Minneapolis entrepreneur commemorates slain son in expanding salon

Gerard Ortiz

Charlie Jones-Burge opened her beauty salon Get Ready Rooms in 2018 as a side gig in a small space in the North Loop, after operating out of her home.

Then 2020 hit. She closed during the height of the COVID-19 restrictions. Then her 18-year-old son was shot and killed that October.

Oliver Perkins III had graduated from high school and was living in supportive housing at 16th Street and Nicollet Avenue, near Minneapolis Children’s Hospital. He needed treatment regularly for sickle cell anemia, a congenital disease that plagues 70,000 Black Americans.

Perkins was shot three times one night inside a convenience store a few blocks away from his apartment by an unknown assailant. He was talking on the phone to Jones-Burge.

“I heard ‘pop, pop, pop’ and then he didn’t say anything more,” she said.

Jones-Burge, 44, has proved perseverant and strong, quitting her human resources day job last spring to concentrate on the Get Ready Business. She reopened the salon as well last year in a warm, bright two-level space at Washington Avenue and W. Broadway north of downtown.

“He was very proud of me,” Jones-Burge said of Perkins, her second-oldest child who used to help her with technology-and-social media.

“I feel like Oliver’s spirit is present in this business,” she said, gazing at his smiling portrait in a comfortable lounge. “There are things here that speak to him, including his indoor basketball hoop and beanbag chair. It’s comforting.”

Perkins was a budding, artistic entrepreneur who kept out of trouble, said Jones-Burge. She said she was told by a police officer who works the area that Perkins likely was mistaken for someone else in a tough neighborhood at night.

Minneapolis police Sgt. Garrett Parten said an “open investigation” of the case continues. He encouraged tipsters to contact CrimeStoppers” at 800-222-8477 or CrimeStoppersMN.org.

“He had physical limitations. Life was tough for him physically. Blood transfusions. He couldn’t do hard, physical labor,” Jones-Burge said. “But he loved technology and cooking, including for his neighbors and friends. And he was good at repairing clothing and shoes and restyling them. He was making a life.”

Perkins was a 2019 Thrive Award winner at YMCA Youth and Family Services for “leadership, accomplishment and aspirations.” The Y established a $5,000 annual scholarship in his name for “other youth who overcome barriers and achieve their goals.”

Stacey Guilfoyle Collier, executive director of Y family services, said Perkins overcame his physical disability and shyness to become a leader of the program, as well as a mentor to younger participants.

“He was an all-star youth who had turned things around and was giving back,” she said. “He seemed shy and reserved at first. But … his smile was bright. And graduating [from Loring Nicollet Alternative] high school was so important to Oliver.”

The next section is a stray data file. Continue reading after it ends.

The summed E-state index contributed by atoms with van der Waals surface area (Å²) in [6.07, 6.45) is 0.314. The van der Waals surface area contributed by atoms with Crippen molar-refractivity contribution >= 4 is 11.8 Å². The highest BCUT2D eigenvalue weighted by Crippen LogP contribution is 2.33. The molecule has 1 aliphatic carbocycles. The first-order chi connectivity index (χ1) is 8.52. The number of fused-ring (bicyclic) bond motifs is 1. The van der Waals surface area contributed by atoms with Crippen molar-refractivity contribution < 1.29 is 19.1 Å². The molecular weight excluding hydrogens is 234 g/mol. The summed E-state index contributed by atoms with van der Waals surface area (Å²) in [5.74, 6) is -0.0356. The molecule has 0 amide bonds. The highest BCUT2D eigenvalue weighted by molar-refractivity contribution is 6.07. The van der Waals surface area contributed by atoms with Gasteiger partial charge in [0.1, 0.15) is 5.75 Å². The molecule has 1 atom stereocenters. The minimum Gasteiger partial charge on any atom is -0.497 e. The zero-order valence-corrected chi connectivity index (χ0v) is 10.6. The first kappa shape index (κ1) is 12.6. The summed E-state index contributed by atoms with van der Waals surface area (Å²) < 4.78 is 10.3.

Jones-Burge said Oliver is “dearly missed by me, his dad and siblings.”

Jones-Burge, a North Side native and graduate of Henry High, has created a space that is charming, well appointed with comfortable furniture, technology and privacy.

Client Sondra Samuels said in an email: “A really classy place for Black and Brown women right here in North Minneapolis. It doesn’t get better than that!”

Get Ready has a multicultural clientele, both men and women.

Jones-Burge left a 20-year career as an HR manager to go full time in the beauty business last spring. She’s slowly generating more hair, nail and makeup business.

She is making payroll, rent and related expenses but unable yet to pay herself a salary. Raising her other children with her partner, Jones-Burge can stretch a budget, though. And she’s encouraged by an uptick in customers in recent months, driven by word of mouth and social media.

She wants to increase the number of contract hair stylists, the nucleus of her business, from four to eight. They pay her rent for a chair. Jones-Burge also is a Columbian-certified post-operative care specialist for women and men who’ve undergone cosmetic surgery, from tummy tucks to breast augmentation and liposuction.

“Her business looks busier to me,” said P. Palanisami, the Twin Cities structural engineer who owns the building. “She pays her rent on time. We’ve made some building improvements and she keeps her place looking good. It’s welcoming.

“She has improved her skill set, her business and I commend her for that,” he said.

Jones-Burge, of calm demeanor and ready smile punctuated by tears when discussing Oliver, is determined to build her business in a way that her customers, friends and family will be proud.

“I’ve always gotten up and just take things one day at a time,” she said. “My other children give me strength and motivation.”

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